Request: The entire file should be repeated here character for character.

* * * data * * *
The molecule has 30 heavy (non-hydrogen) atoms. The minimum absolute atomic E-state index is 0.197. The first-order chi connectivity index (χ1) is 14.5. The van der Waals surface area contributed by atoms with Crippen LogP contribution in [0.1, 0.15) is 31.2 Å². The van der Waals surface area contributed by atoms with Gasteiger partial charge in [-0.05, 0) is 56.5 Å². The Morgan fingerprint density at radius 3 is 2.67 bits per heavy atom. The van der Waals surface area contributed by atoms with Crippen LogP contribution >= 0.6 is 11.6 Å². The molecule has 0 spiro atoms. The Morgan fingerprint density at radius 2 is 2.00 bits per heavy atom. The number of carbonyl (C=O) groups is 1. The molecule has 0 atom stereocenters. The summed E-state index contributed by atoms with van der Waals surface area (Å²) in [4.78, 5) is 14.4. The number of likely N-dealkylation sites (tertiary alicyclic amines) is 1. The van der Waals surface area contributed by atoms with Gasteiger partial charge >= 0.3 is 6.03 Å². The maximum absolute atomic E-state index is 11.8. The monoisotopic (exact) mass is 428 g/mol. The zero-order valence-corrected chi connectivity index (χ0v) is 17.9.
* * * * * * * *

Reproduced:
The molecule has 30 heavy (non-hydrogen) atoms. The minimum absolute atomic E-state index is 0.197. The first-order chi connectivity index (χ1) is 14.5. The van der Waals surface area contributed by atoms with Crippen LogP contribution in [0.1, 0.15) is 31.2 Å². The van der Waals surface area contributed by atoms with Gasteiger partial charge in [-0.05, 0) is 56.5 Å². The Morgan fingerprint density at radius 3 is 2.67 bits per heavy atom. The van der Waals surface area contributed by atoms with Crippen LogP contribution >= 0.6 is 11.6 Å². The molecule has 0 spiro atoms. The Morgan fingerprint density at radius 2 is 2.00 bits per heavy atom. The number of carbonyl (C=O) groups is 1. The molecule has 0 atom stereocenters. The summed E-state index contributed by atoms with van der Waals surface area (Å²) in [4.78, 5) is 14.4. The number of likely N-dealkylation sites (tertiary alicyclic amines) is 1. The van der Waals surface area contributed by atoms with Gasteiger partial charge >= 0.3 is 6.03 Å². The maximum absolute atomic E-state index is 11.8. The monoisotopic (exact) mass is 428 g/mol. The zero-order valence-corrected chi connectivity index (χ0v) is 17.9.